It is undisputed that Myriad did not create or alter any of the genetic information encoded in the BRCA1 and BRCA2 genes. The location and order of the nucleotides existed in nature before Myriad found them. Nor did Myriad create or alter the genetic structure of DNA. Instead, Myriad's principal contribution was uncovering the precise location and genetic sequence of the BRCA1 and BRCA2 genes within chromosomes 17 and 13. The question is whether this renders the genes patentable. In answering this question, the court applied distinctions set forth in two earlier decisions that establish the boundaries of patent-eligible compositions of matter.In Diamond v Chakrabarty, 447 US 303 (1980), ‘scientists added four plasmids to a bacterium, which enabled it to break down various components of crude oil’. This invention was patent-eligible because it did not claim ‘a hitherto unknown natural phenomenon’ but ‘a nonnaturally occurring … composition of matter—a product of human ingenuity “having a distinctive name, character [and] use”.’ However, in Funk Brothers Seed Co v Kalo Inoculant Co, 333 US 127 (1948), the patent applicant mixed different naturally occurring strains of nitrogen-fixing bacteria to create a single inoculant that helped crops improve soil nitrogen levels. This invention ‘was not patent eligible because the patent holder did not alter the bacteria in any way’.
From the court's perspective, because ‘Myriad did not create anything’ but just ‘found an important and useful gene’, Myriad's invention was less like the patent-eligible invention in Chakrabarty, which was a product of human ingenuity, and more like the patent-ineligible invention in Funk Brothers, which retained the properties of a naturally occurring phenomenon. The court explained that, even though Myriad isolated DNA from the human genome, ‘separating that gene from its surrounding genetic material is not an act of invention’ that necessarily creates a non-naturally occurring molecule. This is because Myriad's claims ‘understandably focus on the genetic information encoded in the BRCA1 and BRCA2 genes’, not on ‘the specific chemical composition of a particular molecule’.
By way of contrast, the court stated that ‘cDNA does not present the same obstacles to patentability as naturally occurring, isolated DNA segments’. This is because ‘the lab technician unquestionably creates something new when cDNA is made. cDNA retains the naturally occurring exons of DNA, but is distinct from the DNA from which it was derived.’ Accordingly the court opined that Myriad's patent claims directed to cDNA were patent-eligible under 35 USC § 101. The court added that an exception might exist where the DNA sequence is so short that there are ‘no intervening introns to remove when creating cDNA. In that situation, a short strand of cDNA may be indistinguishable from natural DNA.’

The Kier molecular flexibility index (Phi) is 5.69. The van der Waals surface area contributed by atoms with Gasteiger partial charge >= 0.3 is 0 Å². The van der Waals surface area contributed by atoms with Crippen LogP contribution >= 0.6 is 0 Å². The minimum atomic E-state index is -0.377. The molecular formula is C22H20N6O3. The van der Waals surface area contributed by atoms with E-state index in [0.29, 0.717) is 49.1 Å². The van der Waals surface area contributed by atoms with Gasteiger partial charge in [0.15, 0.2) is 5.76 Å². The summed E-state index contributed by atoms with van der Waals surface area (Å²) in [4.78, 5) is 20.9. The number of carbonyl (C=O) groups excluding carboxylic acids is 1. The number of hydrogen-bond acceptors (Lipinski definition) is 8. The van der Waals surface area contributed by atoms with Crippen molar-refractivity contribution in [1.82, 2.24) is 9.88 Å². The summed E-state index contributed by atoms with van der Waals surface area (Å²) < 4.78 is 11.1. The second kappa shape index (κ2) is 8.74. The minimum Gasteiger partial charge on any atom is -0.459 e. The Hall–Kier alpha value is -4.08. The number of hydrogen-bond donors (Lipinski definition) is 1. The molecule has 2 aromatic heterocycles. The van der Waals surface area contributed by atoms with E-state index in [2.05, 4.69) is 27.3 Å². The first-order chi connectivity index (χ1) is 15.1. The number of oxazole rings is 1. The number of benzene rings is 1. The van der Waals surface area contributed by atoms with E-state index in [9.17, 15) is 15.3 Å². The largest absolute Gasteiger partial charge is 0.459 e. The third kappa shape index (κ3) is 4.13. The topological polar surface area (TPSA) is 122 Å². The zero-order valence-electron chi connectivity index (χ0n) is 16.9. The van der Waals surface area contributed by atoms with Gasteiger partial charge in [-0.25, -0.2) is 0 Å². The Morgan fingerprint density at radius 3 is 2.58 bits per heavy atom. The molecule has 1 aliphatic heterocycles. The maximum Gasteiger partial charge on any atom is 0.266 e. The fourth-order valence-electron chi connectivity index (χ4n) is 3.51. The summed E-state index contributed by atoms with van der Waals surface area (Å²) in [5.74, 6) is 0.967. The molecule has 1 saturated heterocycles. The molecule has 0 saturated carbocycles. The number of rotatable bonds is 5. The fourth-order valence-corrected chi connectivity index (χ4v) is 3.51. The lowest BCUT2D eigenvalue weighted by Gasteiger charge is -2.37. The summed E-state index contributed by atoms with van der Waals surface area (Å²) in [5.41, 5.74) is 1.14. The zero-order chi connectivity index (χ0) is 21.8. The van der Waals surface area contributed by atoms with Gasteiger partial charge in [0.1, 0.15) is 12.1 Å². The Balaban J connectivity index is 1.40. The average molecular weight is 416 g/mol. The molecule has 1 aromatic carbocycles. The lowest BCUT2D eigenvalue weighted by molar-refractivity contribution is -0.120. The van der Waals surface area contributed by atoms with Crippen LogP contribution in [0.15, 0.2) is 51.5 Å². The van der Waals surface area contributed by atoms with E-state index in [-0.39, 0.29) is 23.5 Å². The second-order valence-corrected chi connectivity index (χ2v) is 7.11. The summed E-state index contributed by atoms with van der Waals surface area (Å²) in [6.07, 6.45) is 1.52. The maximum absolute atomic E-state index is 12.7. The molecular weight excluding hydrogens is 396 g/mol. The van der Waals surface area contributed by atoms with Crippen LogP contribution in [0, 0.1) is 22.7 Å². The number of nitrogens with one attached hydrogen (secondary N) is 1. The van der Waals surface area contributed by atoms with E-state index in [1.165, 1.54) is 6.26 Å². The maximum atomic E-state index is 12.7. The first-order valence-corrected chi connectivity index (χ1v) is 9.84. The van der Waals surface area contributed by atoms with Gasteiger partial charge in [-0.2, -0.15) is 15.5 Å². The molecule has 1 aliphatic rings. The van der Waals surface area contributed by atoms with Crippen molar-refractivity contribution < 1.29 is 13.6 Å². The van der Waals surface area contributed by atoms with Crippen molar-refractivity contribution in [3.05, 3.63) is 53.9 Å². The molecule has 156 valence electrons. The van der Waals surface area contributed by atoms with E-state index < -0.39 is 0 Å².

In reaching these conclusions, the court pointed out that ‘this case does not involve patents on new applications of knowledge about the BRCA1 and BRCA2 genes’ and indicated that many of Myriad's unchallenged patent claims ‘are limited to such applications’ and thus are patent-eligible.
Finally, the court also specifically noted that it did not consider, and has no opinion on, ‘the patentability of DNA in which the order of the naturally occurring nucleotides has been altered’.
Justice Scalia issued a separate opinion concurring in the judgment while reserving his opinion on the finer points of molecular biology discussed therein.
While, on the one hand, Myriad V overturns decades of patent office practice by holding that composition claims directed merely to isolated, naturally occurring human DNA sequences are not patent-eligible, Myriad V also offers guidance on how inventions related to discoveries of useful DNA sequences can be patent-eligible subject matter. Myriad V identifies composition claims to cDNA, which necessarily includes manipulated DNA sequences, as one way to protect such inventions. Myriad V also identifies, as another road to patent eligibility, method claims to new applications of knowledge about identified genes.
Thus Myriad V seeks to implement the court's policy concerns to preserve a patentee's ability to protect practical applications of discoveries, like the link between BRCA1 and BRCA2 genes to breast cancer, without granting patentees excessively broad protection that precludes the use of important ‘handiworks of nature’ from further scientific research and other applications. This may be the last round in the Myriad litigation but, no doubt, as uncertainty and sharply divided opinions on patent eligibility continue to percolate through the courts, Myriad V will not be the final decision of the US Supreme Court on patent eligibility.